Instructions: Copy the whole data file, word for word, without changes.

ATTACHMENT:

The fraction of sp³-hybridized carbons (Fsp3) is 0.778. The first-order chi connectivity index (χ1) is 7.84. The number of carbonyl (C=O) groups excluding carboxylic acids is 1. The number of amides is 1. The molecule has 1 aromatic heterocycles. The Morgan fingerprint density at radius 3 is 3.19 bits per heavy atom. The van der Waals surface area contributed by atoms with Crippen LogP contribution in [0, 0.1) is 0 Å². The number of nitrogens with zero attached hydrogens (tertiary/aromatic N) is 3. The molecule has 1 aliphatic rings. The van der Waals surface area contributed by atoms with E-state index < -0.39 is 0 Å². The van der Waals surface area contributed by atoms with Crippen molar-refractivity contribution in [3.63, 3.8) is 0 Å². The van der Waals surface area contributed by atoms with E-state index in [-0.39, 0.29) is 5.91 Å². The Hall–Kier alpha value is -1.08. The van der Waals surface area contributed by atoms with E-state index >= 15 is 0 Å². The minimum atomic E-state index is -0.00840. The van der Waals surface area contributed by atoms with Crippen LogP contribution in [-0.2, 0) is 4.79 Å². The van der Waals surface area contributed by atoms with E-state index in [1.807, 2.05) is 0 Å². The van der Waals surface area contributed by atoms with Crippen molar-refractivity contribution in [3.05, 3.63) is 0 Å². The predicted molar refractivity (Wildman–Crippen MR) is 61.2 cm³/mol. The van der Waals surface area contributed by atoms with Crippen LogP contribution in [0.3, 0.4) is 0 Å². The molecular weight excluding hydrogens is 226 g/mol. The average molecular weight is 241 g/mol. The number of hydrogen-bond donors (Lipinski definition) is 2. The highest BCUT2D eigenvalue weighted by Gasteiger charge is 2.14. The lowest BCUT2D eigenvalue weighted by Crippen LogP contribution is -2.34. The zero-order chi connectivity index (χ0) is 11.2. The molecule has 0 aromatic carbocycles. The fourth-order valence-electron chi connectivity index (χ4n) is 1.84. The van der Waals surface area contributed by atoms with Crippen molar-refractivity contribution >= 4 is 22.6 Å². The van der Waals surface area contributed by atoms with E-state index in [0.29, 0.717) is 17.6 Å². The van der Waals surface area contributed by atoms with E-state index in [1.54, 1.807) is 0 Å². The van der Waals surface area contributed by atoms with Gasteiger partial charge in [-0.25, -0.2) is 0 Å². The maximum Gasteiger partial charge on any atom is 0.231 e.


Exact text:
The fraction of sp³-hybridized carbons (Fsp3) is 0.778. The first-order chi connectivity index (χ1) is 7.84. The number of carbonyl (C=O) groups excluding carboxylic acids is 1. The number of amides is 1. The molecule has 1 aromatic heterocycles. The Morgan fingerprint density at radius 3 is 3.19 bits per heavy atom. The van der Waals surface area contributed by atoms with Crippen LogP contribution in [0, 0.1) is 0 Å². The number of nitrogens with zero attached hydrogens (tertiary/aromatic N) is 3. The molecule has 1 aliphatic rings. The van der Waals surface area contributed by atoms with E-state index < -0.39 is 0 Å². The van der Waals surface area contributed by atoms with Crippen molar-refractivity contribution in [3.63, 3.8) is 0 Å². The van der Waals surface area contributed by atoms with E-state index in [-0.39, 0.29) is 5.91 Å². The Hall–Kier alpha value is -1.08. The van der Waals surface area contributed by atoms with E-state index >= 15 is 0 Å². The minimum atomic E-state index is -0.00840. The van der Waals surface area contributed by atoms with Crippen LogP contribution in [-0.2, 0) is 4.79 Å². The van der Waals surface area contributed by atoms with E-state index in [1.807, 2.05) is 0 Å². The van der Waals surface area contributed by atoms with Crippen molar-refractivity contribution in [3.05, 3.63) is 0 Å². The predicted molar refractivity (Wildman–Crippen MR) is 61.2 cm³/mol. The van der Waals surface area contributed by atoms with Crippen LogP contribution in [0.3, 0.4) is 0 Å². The molecular weight excluding hydrogens is 226 g/mol. The average molecular weight is 241 g/mol. The number of hydrogen-bond donors (Lipinski definition) is 2. The highest BCUT2D eigenvalue weighted by Gasteiger charge is 2.14. The lowest BCUT2D eigenvalue weighted by Crippen LogP contribution is -2.34. The zero-order chi connectivity index (χ0) is 11.2. The molecule has 0 aromatic carbocycles. The fourth-order valence-electron chi connectivity index (χ4n) is 1.84. The van der Waals surface area contributed by atoms with Crippen molar-refractivity contribution >= 4 is 22.6 Å². The van der Waals surface area contributed by atoms with E-state index in [0.29, 0.717) is 17.6 Å². The van der Waals surface area contributed by atoms with E-state index in [1.54, 1.807) is 0 Å². The van der Waals surface area contributed by atoms with Gasteiger partial charge in [-0.25, -0.2) is 0 Å². The maximum Gasteiger partial charge on any atom is 0.231 e.